AMERICAN PUBLISHERS can only follow suit. In the fall, look for Total Movie, which describes itself as "aimed at men with coverage of blockbusters and action movies." Spin founder Bob Guccione Jr. has already entered the fray with the two-year-old Gear, while the skateboard set just got its own T&A outlet, Transworld Stance. Editor Kevin Imamura noted that after seeing the May debut issue—weighted toward "products, clothes, music, and gadgets"—readers wrote in to ask for more chicks: "It seems most guys are just as curious about girls as they are about guys." So the magazine added an advice page, "Girls, Girls, Girls!" and a regular feature called "Model Watch," because inquiring minds want to know.
Ironically, Maxim's US launch was orchestrated by a female editor, Clare McHugh, who went to work toning down the original's T&A cheekiness. Publisher Felix Dennis apparently had qualms about America's residual Puritanism, so McHugh packaged the sexual content in a cover no more incendiary than your average Cosmo. Call it office porn. You can't read a copy of Penthouse in the lunchroom, but tote around the latest issue of Maxim, with its pillow-talk photos of Britney Spears (cuddling a Teletubby doll!), and you're beyond censure. You bought it for the video-game reviews, right?
Apparently, American men were hungry for this kind of information. It was enough to make venerable men's magazines mainline editorial Viagra. GQ began advising its readers not only how to wear pink and where to vacation, but also what was on the mind of the model/actress du jour. Sixtysomething Esquire took a break from obsessing about father-son relationships in Jim Harrisonesque prose for titillating topics like "Lesbian Sex Secrets for Men." Any opportunity to put a Woman We Love on the cover was exploited to the fullest. Still, they're lagging behind. The audience for seminaked babes, gadget reviews, and sports trivia prefers goofy captions to attempts at substance, no matter how misguided. Imagine that.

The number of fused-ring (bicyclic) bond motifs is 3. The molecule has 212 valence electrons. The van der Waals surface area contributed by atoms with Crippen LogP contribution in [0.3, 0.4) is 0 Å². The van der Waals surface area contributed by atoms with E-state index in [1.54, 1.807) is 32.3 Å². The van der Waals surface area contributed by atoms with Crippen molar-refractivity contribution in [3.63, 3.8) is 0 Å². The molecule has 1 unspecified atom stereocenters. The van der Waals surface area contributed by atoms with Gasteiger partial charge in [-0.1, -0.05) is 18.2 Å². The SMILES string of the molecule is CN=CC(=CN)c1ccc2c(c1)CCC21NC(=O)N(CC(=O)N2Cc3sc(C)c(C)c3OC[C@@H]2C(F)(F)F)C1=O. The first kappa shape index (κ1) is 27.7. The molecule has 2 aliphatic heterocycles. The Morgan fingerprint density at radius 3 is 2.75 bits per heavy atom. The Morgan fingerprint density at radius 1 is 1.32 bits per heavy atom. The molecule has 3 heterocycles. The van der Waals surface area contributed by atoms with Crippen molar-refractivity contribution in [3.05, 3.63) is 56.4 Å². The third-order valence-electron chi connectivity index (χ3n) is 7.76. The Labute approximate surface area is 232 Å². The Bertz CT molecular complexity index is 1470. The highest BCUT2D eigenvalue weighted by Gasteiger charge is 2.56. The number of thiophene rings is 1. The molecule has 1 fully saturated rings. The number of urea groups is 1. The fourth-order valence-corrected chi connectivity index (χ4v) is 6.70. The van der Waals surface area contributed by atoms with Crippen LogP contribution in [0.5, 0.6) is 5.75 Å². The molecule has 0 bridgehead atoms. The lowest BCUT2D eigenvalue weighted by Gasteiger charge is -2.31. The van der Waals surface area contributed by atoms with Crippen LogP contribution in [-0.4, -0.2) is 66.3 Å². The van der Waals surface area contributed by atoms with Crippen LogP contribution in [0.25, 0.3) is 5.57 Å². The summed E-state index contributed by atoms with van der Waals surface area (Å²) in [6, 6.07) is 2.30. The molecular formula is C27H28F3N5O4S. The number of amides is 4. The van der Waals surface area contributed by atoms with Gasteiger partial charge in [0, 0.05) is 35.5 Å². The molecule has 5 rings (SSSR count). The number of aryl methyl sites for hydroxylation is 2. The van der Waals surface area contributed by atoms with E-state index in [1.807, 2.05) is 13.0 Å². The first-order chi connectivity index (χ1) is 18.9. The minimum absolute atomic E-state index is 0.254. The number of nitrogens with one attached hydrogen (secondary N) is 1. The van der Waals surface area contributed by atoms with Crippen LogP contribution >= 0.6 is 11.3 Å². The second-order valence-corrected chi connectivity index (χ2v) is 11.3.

It's hard to picture an equivalent women's magazine putting a Speedo-clad Harrison Ford or Brad Pitt on its cover, partly because there isn't an equivalent women's magazine. Even Vogue, Glamour, Jane, and the like are obsessed with the female body. For pictures of scantily clad women, Playboy's got nothing on the average copy of Elle. Allure recently published a "Naked Issue," featuring actresses and musicians like Chili of TLC in their birthday suits. (Reportedly, the magazine had to contact over 500 women to get the six who accepted, odds that would put Hugh Hefner out of business.)
As successful as Maxim is, it still lags behind the venerable Playboy, and both have at least a couple of million suburban households to go before reaching the dizzyingly high circulation numbers of mom's favorites Family Circle, Good Housekeeping, and Ladies' Home Journal. So chances are good that lots of men—and not just waiters at Hooters—are left unmoved by the latest publishing revolution. The new frontier is already in sight: This spring, Wings Media debuted a new quarterly, For the Groom. Now that guys have their own version of Bride, can Men's Home Journal be far behind?